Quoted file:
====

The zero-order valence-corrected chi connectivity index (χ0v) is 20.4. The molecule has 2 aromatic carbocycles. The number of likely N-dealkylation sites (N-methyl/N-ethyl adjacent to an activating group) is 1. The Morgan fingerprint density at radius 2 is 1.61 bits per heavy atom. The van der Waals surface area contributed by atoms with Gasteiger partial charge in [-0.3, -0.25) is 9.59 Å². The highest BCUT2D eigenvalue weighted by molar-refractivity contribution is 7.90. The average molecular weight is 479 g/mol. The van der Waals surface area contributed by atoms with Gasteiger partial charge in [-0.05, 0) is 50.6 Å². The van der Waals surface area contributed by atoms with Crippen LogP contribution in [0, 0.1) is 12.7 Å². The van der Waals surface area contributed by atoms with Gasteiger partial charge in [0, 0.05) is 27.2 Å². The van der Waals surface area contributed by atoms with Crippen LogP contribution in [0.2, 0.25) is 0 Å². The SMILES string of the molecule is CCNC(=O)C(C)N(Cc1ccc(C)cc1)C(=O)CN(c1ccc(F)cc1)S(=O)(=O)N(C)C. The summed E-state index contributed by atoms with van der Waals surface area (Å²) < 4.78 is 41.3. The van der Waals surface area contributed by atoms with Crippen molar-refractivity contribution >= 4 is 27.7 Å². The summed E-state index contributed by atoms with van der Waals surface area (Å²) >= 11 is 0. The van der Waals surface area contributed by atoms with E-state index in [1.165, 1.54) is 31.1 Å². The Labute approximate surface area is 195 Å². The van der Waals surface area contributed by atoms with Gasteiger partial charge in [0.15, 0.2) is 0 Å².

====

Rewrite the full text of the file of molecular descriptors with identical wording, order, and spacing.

The zero-order valence-corrected chi connectivity index (χ0v) is 20.4. The molecule has 2 aromatic carbocycles. The number of likely N-dealkylation sites (N-methyl/N-ethyl adjacent to an activating group) is 1. The Morgan fingerprint density at radius 2 is 1.61 bits per heavy atom. The van der Waals surface area contributed by atoms with Gasteiger partial charge in [-0.3, -0.25) is 9.59 Å². The highest BCUT2D eigenvalue weighted by molar-refractivity contribution is 7.90. The average molecular weight is 479 g/mol. The van der Waals surface area contributed by atoms with Gasteiger partial charge in [-0.05, 0) is 50.6 Å². The van der Waals surface area contributed by atoms with Crippen LogP contribution in [0, 0.1) is 12.7 Å². The van der Waals surface area contributed by atoms with Gasteiger partial charge in [0, 0.05) is 27.2 Å². The van der Waals surface area contributed by atoms with Crippen LogP contribution in [0.2, 0.25) is 0 Å². The SMILES string of the molecule is CCNC(=O)C(C)N(Cc1ccc(C)cc1)C(=O)CN(c1ccc(F)cc1)S(=O)(=O)N(C)C. The summed E-state index contributed by atoms with van der Waals surface area (Å²) < 4.78 is 41.3. The van der Waals surface area contributed by atoms with Crippen molar-refractivity contribution >= 4 is 27.7 Å². The summed E-state index contributed by atoms with van der Waals surface area (Å²) >= 11 is 0. The van der Waals surface area contributed by atoms with E-state index in [1.165, 1.54) is 31.1 Å². The Labute approximate surface area is 195 Å². The van der Waals surface area contributed by atoms with Gasteiger partial charge in [0.15, 0.2) is 0 Å².